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Oxford: Communist Party

Stanley Mitchell

From: The October 2004 Commemoration

I was once asked who was the most talented member of the branch. I replied without hesitation "Peter". His intellect was voracious, He moved from classics to psychology, from Christianity to Marxism with wonderful ardour. He entered into everything with a kind of light-hearted intensity. He wrote beautifully and passionately. The most moving piece of his that I remember at the time was an article he wrote for Oxford Left, the journal of the Socialist Club which I edited. It dealt with the Rosenbergs, American communists whose conviction for spying for the Russians was a cause célèbre of the Cold War. Even now the phrases of that article come back to me, though I havenít seen it since it was written. But alas, we too were victims of the Cold War, for it turned out that the Rosenbergs had indeed been spying. Peterís entry into the Party was also marked by a strange conversion. Who else would have had the zeal to read through the protocols of the Soviet show trials of 1937 before convincing himself of the need to join the Communist Party?

Peter was also the most likeable member of the branch. He had a great need for friendship; and dialogue, persuasion, dissuasion, always good-humoured, were his favourite ways of forming his ideas. But his friendships ranged beyond his political commitments, as can be seen from the diverse people here today. He retained friendships with people who hated his politics. Peterís physical disabilities Ė his asthma and bowed back Ė made him very vulnerable and attracted the care of his friends. But his deep voice was strangely at odds with his frail body and commanded great respect on political platforms.

Peter was the most eccentric member of the branch. He had a mercurial character which was very difficult to pin down. Whenever he made a point, he would conclude by saying, very emphatically, "og!", as if that was all that was to be said about the subject. Whether this had its origins in the Gog and Magog of the Bible I never discovered.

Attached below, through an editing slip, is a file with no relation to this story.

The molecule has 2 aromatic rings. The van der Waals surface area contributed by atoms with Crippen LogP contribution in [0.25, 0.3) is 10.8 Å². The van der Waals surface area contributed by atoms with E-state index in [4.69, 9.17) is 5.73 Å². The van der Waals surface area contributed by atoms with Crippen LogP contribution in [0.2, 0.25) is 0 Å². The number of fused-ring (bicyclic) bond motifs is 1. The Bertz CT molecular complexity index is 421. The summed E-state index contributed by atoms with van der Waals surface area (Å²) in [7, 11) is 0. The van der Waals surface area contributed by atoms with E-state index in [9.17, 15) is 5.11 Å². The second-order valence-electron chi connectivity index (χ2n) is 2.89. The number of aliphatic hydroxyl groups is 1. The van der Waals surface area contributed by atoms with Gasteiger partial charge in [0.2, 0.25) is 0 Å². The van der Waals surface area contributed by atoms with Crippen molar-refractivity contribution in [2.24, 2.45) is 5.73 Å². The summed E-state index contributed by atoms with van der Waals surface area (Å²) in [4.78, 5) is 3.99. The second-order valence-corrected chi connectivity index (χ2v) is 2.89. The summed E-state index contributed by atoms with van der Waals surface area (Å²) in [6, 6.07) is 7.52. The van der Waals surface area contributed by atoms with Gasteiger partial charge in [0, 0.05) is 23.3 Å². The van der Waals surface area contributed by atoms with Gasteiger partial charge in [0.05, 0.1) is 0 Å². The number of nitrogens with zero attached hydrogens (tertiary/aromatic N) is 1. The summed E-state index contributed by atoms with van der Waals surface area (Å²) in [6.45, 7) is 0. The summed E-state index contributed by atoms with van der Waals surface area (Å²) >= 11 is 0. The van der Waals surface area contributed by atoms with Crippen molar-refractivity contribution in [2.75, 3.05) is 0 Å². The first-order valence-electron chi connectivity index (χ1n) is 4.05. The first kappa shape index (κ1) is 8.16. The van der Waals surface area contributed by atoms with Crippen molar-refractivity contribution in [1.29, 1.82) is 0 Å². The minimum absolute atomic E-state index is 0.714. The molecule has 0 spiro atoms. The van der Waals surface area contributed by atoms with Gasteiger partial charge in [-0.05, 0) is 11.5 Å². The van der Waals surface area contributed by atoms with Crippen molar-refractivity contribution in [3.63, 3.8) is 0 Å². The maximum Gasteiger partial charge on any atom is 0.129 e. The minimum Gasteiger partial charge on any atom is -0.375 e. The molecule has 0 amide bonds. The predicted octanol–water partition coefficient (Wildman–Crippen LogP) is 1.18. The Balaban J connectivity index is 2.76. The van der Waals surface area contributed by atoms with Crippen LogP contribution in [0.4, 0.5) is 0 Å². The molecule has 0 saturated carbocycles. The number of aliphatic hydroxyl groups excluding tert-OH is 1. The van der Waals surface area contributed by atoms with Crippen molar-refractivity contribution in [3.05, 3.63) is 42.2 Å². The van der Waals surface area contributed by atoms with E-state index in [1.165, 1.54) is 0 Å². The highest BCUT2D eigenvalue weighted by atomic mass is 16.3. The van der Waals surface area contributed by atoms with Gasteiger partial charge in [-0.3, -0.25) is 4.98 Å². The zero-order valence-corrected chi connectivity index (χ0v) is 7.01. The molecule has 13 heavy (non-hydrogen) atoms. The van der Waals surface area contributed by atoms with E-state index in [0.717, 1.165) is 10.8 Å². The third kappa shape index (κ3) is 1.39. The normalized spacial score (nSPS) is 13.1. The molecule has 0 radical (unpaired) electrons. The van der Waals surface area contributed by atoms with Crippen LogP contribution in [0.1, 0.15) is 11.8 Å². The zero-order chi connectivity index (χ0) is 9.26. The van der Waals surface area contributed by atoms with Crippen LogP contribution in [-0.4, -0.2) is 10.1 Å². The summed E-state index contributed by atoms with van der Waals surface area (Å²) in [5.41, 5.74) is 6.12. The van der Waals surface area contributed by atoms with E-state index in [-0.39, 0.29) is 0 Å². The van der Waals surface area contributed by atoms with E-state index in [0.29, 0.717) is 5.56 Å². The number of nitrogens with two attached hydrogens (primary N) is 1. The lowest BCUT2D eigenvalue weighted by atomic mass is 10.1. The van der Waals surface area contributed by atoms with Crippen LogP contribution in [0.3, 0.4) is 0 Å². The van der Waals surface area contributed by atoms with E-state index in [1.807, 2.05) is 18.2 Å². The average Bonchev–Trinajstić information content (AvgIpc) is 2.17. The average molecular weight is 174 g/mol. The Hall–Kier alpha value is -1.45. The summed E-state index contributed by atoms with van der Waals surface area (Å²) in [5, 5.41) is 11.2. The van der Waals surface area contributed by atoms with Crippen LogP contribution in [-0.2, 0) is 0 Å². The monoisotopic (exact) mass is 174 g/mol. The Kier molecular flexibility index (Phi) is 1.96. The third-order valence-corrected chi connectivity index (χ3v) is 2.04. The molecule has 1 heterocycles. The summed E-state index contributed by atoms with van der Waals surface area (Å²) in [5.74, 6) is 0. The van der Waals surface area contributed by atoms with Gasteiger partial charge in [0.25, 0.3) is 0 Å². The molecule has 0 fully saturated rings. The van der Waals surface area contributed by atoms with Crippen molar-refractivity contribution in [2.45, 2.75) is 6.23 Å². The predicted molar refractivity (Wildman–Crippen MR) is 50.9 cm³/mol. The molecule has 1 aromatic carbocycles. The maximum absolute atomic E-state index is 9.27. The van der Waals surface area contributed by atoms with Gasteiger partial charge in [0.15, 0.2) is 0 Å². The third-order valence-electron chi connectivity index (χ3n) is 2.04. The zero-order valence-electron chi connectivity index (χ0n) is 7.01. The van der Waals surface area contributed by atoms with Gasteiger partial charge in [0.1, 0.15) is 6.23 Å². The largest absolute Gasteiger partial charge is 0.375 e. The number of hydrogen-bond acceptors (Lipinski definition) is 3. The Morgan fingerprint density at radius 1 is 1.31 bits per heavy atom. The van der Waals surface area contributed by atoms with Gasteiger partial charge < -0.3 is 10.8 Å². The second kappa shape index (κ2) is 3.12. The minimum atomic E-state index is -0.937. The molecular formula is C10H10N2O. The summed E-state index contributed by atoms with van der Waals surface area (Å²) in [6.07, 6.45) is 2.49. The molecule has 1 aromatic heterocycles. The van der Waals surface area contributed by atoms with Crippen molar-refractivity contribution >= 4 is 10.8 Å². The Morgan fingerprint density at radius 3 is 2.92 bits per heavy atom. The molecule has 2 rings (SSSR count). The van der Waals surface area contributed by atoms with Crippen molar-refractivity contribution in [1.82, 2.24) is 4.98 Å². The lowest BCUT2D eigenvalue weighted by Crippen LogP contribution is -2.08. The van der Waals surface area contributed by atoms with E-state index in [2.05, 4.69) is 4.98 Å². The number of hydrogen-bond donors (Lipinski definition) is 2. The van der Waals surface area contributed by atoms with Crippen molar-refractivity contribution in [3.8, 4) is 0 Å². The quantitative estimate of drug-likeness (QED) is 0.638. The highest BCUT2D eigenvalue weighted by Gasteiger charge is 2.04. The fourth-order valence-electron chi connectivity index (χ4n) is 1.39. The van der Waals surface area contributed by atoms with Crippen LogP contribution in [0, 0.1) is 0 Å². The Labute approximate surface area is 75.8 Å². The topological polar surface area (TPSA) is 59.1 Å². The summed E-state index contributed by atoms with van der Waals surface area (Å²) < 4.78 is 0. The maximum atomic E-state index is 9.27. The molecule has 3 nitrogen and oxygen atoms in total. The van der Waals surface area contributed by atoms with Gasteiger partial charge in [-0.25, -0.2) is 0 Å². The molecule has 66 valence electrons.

Peter was also the most political member of the branch. When it dissolved itself in 1956, he alone fought for a new politics for the left, joining the International Socialists and later translating Sergeís Memoirs of a Revolutionary which itself opened up a new intellectual vista after the decay of Soviet Communism. Of our support for the Soviet Union he commented to me: "We were wrong, but for the right reasons", a position I adhere to today.

Meanwhile, he married Edie; and my wife, Hannah and I visited them and their small children, Michèle and Paul. I remember Peter taking pride in the vegetables he had planted in his back garden. plucking a chicken and sporting a motorbike which was much bigger than him. He was, to my surprise, very much a family man, declaring that no relationship was real until there were children. There were many marriages or partnerships made in those days. Three of them were cemented by acronyms: Peter and Edie were known as Edipet, Luke Hodgkin and Anna Davin as Lukanna, and Hannah and I as Stannah. There is a voluminous correspondence somewhere in which we are all addressed in this way. I believe we thought our unions indissoluble. It was a sign of the times. We were young, had young children and marched with them on demonstrations. Post-56 was a hopeful period and perhaps the happiest in Peterís life.